Are you worried because your child or family:
- Has trouble falling asleep, staying asleep, or waking in the morning?
- Has bad dreams or nightmares?
When a child is in the hospital, noise, vital sign checks, and pain, and worries are common causes of sleep problems. Back at home, some sleep problems after an injury or illness are a temporary reaction to disruptions in your child’s schedule and routines. Sleep problems can be made worse by pain, or by worries and thoughts that make it hard to relax.
How can you help your child sleep?
- Promote healthy sleep patterns
When your child is in the hospital, sleep is an important part of healing, so talk with the health care team about what can be done to promote and protect your child’s sleep as much as possible.
- Bad dreams can be normal response
Help your child understand that bad dreams can be a natural response when things are stressful or scary, and will probably get better. If bad dreams wake your child in the night, listen (briefly) to what was in their dreams, give them a hug and help them feel safe, and help them get back to sleep.
- At home, set up (or continue) regular bedtime routines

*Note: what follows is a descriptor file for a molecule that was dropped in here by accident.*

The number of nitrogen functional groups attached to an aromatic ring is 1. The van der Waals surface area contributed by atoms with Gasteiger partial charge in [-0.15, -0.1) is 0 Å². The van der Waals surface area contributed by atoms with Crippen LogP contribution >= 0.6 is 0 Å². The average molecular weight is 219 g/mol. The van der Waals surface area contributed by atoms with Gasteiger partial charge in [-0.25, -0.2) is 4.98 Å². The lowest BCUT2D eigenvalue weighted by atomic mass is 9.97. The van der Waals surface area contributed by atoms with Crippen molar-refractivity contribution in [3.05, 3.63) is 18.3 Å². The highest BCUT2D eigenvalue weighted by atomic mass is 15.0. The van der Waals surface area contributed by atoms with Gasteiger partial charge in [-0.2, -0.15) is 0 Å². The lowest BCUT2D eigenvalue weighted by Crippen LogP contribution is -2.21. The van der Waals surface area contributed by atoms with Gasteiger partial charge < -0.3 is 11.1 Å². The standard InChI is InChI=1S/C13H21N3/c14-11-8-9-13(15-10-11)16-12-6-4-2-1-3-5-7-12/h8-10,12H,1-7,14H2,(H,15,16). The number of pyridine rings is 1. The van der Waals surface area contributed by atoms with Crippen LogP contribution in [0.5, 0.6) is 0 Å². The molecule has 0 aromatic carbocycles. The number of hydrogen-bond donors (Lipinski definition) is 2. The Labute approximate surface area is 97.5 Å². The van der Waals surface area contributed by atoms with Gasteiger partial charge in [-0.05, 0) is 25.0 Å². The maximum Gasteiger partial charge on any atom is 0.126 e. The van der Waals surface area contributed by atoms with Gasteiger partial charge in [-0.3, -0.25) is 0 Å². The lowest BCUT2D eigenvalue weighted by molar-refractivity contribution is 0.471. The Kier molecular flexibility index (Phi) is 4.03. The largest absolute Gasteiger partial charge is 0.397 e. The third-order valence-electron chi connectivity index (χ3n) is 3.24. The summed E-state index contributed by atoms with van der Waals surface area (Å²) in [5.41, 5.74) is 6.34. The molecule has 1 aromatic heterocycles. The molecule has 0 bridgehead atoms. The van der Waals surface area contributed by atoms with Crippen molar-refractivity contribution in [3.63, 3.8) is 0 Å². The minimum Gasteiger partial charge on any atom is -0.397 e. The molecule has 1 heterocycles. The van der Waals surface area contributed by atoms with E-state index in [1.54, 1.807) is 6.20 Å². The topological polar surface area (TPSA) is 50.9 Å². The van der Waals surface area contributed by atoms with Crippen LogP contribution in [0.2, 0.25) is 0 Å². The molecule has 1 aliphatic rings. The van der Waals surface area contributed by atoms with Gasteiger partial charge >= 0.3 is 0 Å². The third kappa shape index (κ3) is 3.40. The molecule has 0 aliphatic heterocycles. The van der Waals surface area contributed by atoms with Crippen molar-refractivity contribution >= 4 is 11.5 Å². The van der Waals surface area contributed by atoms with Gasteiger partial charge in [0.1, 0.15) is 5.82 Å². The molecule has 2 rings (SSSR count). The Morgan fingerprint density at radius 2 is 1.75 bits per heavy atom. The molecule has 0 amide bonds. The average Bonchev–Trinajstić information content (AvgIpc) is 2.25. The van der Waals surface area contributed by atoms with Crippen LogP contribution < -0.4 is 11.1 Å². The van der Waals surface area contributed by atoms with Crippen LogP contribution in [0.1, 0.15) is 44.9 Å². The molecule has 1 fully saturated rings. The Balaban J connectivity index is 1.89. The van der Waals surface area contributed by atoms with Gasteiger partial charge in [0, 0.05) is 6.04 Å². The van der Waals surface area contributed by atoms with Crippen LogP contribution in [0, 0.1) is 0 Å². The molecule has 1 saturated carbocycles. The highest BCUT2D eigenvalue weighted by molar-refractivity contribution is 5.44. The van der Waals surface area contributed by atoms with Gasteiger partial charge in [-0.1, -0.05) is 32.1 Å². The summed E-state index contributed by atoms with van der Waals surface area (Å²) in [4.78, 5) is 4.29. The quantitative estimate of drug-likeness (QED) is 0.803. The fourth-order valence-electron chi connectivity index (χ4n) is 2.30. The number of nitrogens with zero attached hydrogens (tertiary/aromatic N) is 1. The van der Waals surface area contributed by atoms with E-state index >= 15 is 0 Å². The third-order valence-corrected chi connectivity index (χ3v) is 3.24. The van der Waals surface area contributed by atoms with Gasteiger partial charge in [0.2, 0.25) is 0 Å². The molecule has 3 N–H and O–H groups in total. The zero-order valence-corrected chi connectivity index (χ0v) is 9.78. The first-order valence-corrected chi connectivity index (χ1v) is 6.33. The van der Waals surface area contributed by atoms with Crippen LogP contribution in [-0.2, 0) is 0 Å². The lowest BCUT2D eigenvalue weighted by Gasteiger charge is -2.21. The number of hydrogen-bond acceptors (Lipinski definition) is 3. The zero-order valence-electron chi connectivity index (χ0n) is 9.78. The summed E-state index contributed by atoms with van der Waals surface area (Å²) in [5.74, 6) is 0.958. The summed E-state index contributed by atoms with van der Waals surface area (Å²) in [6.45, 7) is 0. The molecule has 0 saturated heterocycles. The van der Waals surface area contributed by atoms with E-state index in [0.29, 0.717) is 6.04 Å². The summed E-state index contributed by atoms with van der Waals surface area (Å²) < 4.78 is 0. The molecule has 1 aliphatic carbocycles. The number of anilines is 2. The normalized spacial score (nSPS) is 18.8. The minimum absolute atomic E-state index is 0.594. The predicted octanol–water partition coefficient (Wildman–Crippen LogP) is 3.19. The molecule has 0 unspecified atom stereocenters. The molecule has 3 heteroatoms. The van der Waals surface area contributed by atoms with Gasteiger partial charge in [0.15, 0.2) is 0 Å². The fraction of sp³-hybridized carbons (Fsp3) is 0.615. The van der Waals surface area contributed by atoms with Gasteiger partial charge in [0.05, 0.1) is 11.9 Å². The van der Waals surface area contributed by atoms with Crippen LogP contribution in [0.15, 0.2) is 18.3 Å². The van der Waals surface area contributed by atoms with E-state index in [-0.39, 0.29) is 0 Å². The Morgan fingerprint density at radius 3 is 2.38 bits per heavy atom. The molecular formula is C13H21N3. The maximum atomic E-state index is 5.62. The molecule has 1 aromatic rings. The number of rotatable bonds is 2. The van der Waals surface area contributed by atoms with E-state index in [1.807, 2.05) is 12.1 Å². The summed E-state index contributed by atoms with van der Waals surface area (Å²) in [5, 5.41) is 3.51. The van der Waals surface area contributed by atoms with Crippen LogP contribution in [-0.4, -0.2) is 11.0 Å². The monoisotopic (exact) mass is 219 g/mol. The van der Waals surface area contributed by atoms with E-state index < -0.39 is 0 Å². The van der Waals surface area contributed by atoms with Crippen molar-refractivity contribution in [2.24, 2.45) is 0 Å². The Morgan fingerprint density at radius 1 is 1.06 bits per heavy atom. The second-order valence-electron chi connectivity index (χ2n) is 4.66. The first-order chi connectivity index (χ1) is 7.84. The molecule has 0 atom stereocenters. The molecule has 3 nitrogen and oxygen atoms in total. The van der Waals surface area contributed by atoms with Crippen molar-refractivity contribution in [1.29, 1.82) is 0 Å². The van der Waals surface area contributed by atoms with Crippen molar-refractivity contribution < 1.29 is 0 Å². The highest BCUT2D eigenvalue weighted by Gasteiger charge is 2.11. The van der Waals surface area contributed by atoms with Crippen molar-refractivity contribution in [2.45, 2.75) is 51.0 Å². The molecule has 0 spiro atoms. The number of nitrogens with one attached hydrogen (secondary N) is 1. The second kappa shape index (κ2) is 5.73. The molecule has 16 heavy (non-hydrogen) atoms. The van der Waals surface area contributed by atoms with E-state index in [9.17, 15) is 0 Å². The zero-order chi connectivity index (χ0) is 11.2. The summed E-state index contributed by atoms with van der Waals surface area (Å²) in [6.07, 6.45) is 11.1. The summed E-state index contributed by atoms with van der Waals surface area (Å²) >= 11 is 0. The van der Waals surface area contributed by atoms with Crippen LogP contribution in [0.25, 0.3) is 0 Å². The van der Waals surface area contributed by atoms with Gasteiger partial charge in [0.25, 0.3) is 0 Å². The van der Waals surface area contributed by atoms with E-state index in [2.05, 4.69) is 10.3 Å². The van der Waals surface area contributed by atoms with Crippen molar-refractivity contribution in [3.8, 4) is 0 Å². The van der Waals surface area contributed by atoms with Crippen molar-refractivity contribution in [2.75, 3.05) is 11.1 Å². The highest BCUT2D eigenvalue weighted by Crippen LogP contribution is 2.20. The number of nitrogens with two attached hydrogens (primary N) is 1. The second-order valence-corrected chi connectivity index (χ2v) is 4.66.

This can help your child relax before falling asleep. Work with your child to create bedtime routines that make sense for your family. For younger kids, read a story or spend quiet time together just before tucking them into bed. For older children and teens, help create good sleep habits and routines, and help them take charge of following these routines themselves.
- Manage pain
If your child has pain that is making it hard to fall asleep or waking them up during the night, talk with your child’s nurse or doctor about controlling pain at bedtime and through the night.
- Keep a list of concerns and questions
If your child is losing sleep most nights for more than a week because of bad dreams, pain,or other reasons, it’s a good idea to talk with your child’s nurse or doctor about it.